Time line problems in murder suspect's answers

  • Marni Yang

    Marni Yang

Updated 10/7/2010 5:11 PM

On her second day in the custody of police investigating the murder of Rhoni Reuter and Reuter's unborn daughter, Marni Yang willingly answered questions about her activities the night before the slayings.

But on the videotape of her questioning shown Thursday in a Lake County courtroom, police repeatedly confront Yang with conflicts between her version of events and evidence they say they have.


The officers do not directly accuse Yang of being deceptive, but tell her they are simply trying to understand how there could be conflicts in a story she seems confident is the truth.

Yang, 42, is charged with first-degree murder and intentional homicide of an unborn child in the Oct. 4, 2007 deaths of Reuter and the baby, who was fathered by former Chicago Bears safety Shaun Gayle.

Her attorneys are attempting to get a judge to bar the use of anything Yang said to police during three days in January 2008 when she was questioned about the Deerfield killings, then released without being charged.

Yang was eventually charged with the slayings in March 2009 after police said they secretly tape recorded her discussing the crimes with a friend.

On the tape shown Thursday in the courtroom of Associate Judge Christopher Stride, Yang tells police she was in her Chicago home on the night of Oct. 3 when her son called at 10:42 p.m. to tell her he did not want to go to school the next day.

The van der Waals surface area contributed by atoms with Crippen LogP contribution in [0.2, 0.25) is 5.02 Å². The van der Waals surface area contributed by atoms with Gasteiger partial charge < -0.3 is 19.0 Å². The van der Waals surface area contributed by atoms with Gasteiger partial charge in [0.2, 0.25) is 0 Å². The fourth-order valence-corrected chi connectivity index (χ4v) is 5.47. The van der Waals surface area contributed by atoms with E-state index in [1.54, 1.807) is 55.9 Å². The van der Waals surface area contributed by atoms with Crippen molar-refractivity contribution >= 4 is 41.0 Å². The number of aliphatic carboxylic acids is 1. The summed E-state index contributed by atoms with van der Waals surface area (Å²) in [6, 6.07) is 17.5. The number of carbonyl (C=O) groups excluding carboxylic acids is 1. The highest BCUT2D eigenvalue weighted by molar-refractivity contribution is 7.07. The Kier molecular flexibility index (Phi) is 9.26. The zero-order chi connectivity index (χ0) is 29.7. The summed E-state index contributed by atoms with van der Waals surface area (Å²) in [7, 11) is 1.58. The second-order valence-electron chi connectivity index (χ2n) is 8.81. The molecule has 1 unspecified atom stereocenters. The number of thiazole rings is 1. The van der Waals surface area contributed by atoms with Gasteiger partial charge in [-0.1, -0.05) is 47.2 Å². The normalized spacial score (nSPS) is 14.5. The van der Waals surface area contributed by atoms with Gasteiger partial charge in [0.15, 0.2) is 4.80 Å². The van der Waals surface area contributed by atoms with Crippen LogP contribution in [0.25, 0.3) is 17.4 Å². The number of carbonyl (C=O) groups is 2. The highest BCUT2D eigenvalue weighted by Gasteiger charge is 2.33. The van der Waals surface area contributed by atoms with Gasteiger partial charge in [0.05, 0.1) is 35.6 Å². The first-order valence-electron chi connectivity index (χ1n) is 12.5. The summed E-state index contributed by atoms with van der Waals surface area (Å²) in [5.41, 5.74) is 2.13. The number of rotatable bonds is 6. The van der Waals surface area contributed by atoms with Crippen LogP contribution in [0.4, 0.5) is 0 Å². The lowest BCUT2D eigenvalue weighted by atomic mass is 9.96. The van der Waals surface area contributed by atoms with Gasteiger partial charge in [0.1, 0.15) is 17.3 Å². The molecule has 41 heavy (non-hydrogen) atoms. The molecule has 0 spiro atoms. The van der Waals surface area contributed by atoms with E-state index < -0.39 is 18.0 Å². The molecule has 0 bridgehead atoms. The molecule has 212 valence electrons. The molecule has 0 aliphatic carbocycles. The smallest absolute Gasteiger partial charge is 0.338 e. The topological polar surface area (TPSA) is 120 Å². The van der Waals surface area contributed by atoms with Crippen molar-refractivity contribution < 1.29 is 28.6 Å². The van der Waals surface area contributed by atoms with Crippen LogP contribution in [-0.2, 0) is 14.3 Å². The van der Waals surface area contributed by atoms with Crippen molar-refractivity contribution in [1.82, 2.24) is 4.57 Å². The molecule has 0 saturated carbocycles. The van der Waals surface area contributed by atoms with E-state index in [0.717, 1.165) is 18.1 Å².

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She explains to the investigators she did not answer the call from her son, who was also in the house but believed his mother was elsewhere. She said she had shut off the phone when she arrived back at the house around 10 p.m. after a meeting with Gayle.

However, when the detectives tell Yang records they obtained from her phone service provider show her phone was more than 1 miles from her house when the call from her son was placed, Yang replies she is at a loss to explain how that could be.

Later in the tape, Yang tells investigators it was about 10:30 p.m. Oct. 3 when she discovered the battery in her car was dead and she would not be able to get to work the next morning.

She said she sent an e-mail message from her phone to her employer sometime between 10:30 and 10:45 p.m. saying she would not be able to come into work the following day.


Detectives tell Yang records from her phone service provider show the e-mail was sent at 9:31 p.m., or sometime during the time period she would have been driving from Gayle's house to hers.

Prosecutors will not comment when questioned if they intend to use any of the videotaped sessions at Yang's trial that is expected to begin in January.

More of the videotapes are expected to be shown in court today.